Articles in the news this morning talk about the abilities and difficulties of using bomb forensics to trace the origin of the materials in the two explosive devices detonated in Boston.
There is technology that has been available for at least 30 years (I know because my wife worked on this issue for the Senate Governmental Affairs Committee many years ago) that would make the tracing of the material much easier.
It’s called “taggants”, and, as I understand it, it is simple. Materials that ‘tag’ the source of explosives (where the explosives were made, sold?) can easily be added to materials that are used in bomb making. Our Bureau of Alcohol, Tobacco & Firearms has wanted to require this at least since the late 70s early 80s.
Repeatedly, the NRA has fought this legislation and defeated it. Something about ‘the camels nose in the tent’. Our Congress has caved every time.
Let’s try again.
Two ways to do this.
We could add taggant requirements to the current discussion and legislation about gun control, using the latest tragedy to highlight the issue. Perhaps our legislators would understand it is a reasonable and useful way to help our law enforcement experts trace and find the perpetrators of such horrors.
Or, if the NRA is too strong and our legislators too intimated, perhaps we could take a page from the lobbyists’ handbook and have a congressional staff or an ‘anonymous’ congressperson slip it (at the last moment) into whatever form of legislation does pass.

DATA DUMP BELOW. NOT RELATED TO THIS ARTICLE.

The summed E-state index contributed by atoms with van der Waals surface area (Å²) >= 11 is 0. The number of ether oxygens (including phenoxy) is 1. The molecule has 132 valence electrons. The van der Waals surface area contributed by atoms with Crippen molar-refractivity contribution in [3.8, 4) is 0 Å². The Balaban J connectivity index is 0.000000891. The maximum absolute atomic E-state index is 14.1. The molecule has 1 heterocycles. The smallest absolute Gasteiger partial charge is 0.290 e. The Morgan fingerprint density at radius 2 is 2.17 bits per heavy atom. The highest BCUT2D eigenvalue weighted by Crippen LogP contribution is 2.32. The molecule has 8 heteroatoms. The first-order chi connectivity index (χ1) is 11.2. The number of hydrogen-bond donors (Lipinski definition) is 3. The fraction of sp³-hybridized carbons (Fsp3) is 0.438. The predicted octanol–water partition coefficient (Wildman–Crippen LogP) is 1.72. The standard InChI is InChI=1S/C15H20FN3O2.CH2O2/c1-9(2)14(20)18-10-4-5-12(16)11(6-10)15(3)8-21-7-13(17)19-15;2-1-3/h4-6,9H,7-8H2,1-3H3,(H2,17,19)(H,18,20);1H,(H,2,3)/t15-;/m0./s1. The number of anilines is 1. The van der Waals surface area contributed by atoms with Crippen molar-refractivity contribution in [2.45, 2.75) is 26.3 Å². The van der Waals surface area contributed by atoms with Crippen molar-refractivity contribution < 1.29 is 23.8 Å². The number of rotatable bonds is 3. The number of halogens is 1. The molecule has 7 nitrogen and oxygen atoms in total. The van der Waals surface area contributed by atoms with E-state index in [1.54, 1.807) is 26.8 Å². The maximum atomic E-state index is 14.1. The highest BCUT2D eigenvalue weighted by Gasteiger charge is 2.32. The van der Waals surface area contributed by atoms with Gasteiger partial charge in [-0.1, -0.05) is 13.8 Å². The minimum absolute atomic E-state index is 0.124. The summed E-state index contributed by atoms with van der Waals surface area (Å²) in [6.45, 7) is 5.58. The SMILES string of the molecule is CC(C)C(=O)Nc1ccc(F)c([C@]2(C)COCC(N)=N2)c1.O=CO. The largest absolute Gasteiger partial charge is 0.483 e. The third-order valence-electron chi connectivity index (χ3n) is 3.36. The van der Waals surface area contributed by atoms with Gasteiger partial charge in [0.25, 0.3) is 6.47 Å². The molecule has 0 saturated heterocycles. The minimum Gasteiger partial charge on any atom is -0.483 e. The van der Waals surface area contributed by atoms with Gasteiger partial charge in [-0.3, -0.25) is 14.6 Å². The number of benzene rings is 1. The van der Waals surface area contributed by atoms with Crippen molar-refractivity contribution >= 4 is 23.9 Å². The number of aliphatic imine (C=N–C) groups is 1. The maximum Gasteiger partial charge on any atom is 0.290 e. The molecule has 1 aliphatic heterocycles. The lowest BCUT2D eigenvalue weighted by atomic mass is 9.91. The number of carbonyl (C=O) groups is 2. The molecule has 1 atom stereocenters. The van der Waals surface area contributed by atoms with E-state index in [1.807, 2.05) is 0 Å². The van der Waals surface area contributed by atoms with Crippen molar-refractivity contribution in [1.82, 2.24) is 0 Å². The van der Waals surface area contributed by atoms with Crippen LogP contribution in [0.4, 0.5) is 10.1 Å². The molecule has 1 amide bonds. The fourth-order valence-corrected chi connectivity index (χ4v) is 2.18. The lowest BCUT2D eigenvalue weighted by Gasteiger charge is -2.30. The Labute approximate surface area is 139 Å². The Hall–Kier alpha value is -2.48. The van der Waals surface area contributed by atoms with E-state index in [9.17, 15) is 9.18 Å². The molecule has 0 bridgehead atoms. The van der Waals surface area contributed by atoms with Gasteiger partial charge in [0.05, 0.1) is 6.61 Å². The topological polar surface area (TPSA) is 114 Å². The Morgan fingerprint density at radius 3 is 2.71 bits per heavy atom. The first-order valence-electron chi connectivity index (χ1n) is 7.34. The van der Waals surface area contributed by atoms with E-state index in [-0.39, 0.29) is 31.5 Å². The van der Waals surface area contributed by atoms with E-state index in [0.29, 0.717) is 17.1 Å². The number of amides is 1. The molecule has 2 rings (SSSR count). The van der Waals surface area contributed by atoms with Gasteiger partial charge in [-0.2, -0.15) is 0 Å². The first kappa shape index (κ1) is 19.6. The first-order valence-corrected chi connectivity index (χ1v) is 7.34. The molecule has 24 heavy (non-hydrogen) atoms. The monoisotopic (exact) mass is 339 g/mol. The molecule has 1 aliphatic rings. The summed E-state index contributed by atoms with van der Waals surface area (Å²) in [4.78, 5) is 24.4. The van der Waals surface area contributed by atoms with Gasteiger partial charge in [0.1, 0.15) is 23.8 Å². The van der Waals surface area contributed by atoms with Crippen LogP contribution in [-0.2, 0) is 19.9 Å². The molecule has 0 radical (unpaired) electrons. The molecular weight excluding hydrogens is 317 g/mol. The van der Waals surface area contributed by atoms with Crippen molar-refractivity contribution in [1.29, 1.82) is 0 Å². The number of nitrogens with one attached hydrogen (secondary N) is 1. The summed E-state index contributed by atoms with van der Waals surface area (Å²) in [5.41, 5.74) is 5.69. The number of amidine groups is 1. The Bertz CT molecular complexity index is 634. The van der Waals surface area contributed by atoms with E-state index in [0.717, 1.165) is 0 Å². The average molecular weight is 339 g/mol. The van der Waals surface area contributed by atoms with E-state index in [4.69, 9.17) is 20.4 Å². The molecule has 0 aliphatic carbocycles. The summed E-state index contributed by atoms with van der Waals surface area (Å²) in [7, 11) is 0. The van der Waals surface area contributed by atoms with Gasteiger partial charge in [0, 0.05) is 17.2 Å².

How can we not do this?
(Update 4/18/13: See an article I just saw posted – How the Gun Lobby Has Already Blocked Boston’s Bombing Investigations – speaks to this very issue.)
I have been aware of this tool for many years and always wondered why it wasn’t used. Your suggestion to connect it to the gun legislation is a good one though I think that this technology implies a much wider tagging of explosives like dynamite, C4, etc… in which case I don’t understand the NRA’s objection.
Joe Chamberlin said:
Too easy and thus something those in “power” will keep from happening. Not sure why NRA is so against any regulation. Did read an interesting quote in “A Year With Thomas Merton, Daily Meditations from His Journals” yesterday, the day after Boston:
“There is so much death in the newspapers that no one dies in them anymore and no one lives. There are neither lives nor deaths only a stream of words passing over the living and the dead without ever touching them.”
Sounds like the most intelligent thing I have read/heard so far on this issue! Who’s going to get a congressman to do this?
Bob Thurston said:
Thanks for this. How in the world has this issue stayed under the radar? Maybe just slipping it in is the way to go “Oh we were sure nobody would object to this!”
Diana Bunday said:
This sounds like a reasonable approach although I cannot say I think the congress today cares much for reasonable approaches nor does the NRA. Let us keep trying to help those in congress who do want to change things for the better.